The New York native developed a passion for education as a child at the private, all-girls Brearley School in Manhattan. "I wasn't a top student," she said. "But I loved the world of school. And that's what sort of sent me towards working in a school. I loved the school community."

Lee found her teachers fascinating and their conversations interesting. "I wanted to be like them."

She attended Mt. Holyoke College in Massachusetts, where she majored in English and also met her husband, who at the time was studying at nearby Amherst College. Lee won a Woodrow Wilson fellowship for aspiring teachers at Columbia University, but after earning her master's degree learned that teaching jobs weren't easily handed out.

"No one offered me a job," Lee said. "I had no experience. I didn't get an education degree. I'd never taught a class."

She landed her first job in 1974 at Brearley, her alma mater. Three years later, she was promoted to head of the middle school. Her career path later weaved through South Carolina, back to New York, to Texas, back to South Carolina and then to Ohio.

Growing up in a girls-only learning environment allowed Lee to focus on her studies void of distractions, she said. Today, she strives to provide a similar experience at CSG.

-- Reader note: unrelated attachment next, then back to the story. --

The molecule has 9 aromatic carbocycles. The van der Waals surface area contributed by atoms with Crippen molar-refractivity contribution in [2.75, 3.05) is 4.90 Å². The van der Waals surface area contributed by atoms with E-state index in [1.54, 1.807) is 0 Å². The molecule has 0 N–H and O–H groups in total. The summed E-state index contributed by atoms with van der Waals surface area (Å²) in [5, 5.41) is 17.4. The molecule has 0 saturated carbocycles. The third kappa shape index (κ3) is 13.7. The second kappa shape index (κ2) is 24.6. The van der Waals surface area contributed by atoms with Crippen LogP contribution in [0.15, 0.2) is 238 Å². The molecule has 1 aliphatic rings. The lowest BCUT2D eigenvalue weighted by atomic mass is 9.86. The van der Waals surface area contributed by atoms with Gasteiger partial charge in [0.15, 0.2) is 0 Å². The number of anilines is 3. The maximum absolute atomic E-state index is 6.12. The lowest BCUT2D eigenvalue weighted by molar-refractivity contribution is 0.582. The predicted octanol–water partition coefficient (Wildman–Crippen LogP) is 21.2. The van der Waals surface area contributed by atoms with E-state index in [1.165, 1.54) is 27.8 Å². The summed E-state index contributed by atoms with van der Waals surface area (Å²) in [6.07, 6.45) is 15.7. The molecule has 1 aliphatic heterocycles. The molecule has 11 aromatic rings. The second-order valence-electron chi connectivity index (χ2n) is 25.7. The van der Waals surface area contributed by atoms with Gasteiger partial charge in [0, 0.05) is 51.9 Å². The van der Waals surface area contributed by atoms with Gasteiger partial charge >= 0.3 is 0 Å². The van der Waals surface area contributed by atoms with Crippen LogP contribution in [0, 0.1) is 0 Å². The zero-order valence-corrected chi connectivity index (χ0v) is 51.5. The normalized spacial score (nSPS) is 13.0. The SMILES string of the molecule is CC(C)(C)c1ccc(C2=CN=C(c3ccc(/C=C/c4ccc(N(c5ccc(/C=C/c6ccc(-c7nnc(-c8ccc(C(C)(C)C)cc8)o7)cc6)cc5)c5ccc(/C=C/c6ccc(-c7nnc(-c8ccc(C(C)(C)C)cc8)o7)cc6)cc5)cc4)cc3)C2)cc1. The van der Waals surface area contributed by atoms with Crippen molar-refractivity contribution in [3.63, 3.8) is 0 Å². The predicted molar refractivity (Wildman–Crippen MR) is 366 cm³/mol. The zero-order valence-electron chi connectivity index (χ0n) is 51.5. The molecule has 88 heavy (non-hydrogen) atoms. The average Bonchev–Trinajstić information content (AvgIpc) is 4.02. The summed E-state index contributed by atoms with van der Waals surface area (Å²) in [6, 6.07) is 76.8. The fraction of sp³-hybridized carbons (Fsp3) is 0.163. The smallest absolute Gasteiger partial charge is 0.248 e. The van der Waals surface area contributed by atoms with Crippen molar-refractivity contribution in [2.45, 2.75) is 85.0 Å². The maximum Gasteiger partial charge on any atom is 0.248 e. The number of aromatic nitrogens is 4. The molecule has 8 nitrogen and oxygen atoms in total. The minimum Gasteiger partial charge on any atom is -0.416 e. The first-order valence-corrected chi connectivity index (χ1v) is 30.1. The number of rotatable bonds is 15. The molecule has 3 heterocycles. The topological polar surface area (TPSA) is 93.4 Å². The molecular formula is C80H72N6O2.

She explains the value of an all-girls education this way: "The central task of growing up is answering the question, 'Who am I?' I think that an all-girls school or all-boys school gives children the chance to answer that question without having to refer to the opposite gender, so that you get your truest answer."

She paused, then added, "Having said that, I think that in a girls school we can focus on the ways in which girls learn best."

Making people feel important is one of Lee's talents, her husband said. And interacting with her students is clearly something Lee enjoys, said Joan Hill, CSG's director of Lower School.

"She is so joyful when she is listening to them and working with them," Hill said. "What is wonderful about Liza is that she includes them. She has advisory groups of students to help her with decisions and things that she'd want to run by the rest of the student body."

Much discussion went into several changes that Lee has already helped enact, including altering class offerings and schedules, consolidating to a single uniform for all seasons and re-naming the Mothers' Association the Parents' Association to be more inclusive.

"We have families with two dads. We have families with two moms," said Feibel, past co-president of the parents' association. "For years and years and years, we wanted to change it, but she gave us the courage to make that change."

Lee respects the traditions of CSG but wants the school to move forward, her admirers say.

"She is a very strong advocate and representative of an all-girls education, but on top of that, she has this wealth of experience," said Susan Tomasky, who chairs the Board of Trustees. "My first impression of her was that she knew exactly what she was doing."

Above Lee's desk, a red-and-gold school banner hangs. On it, stitched in Latin, is the school's motto: Forte et Gratum, which means "strength and grace."

Lee's calm, confident leadership style embodies that, said Terrie Hale Scheckelhoff, associate head of school.

"She's a small woman," Scheckelhoff said. "But she just has great strength and grace."

And she does not, as she made certain, have fences.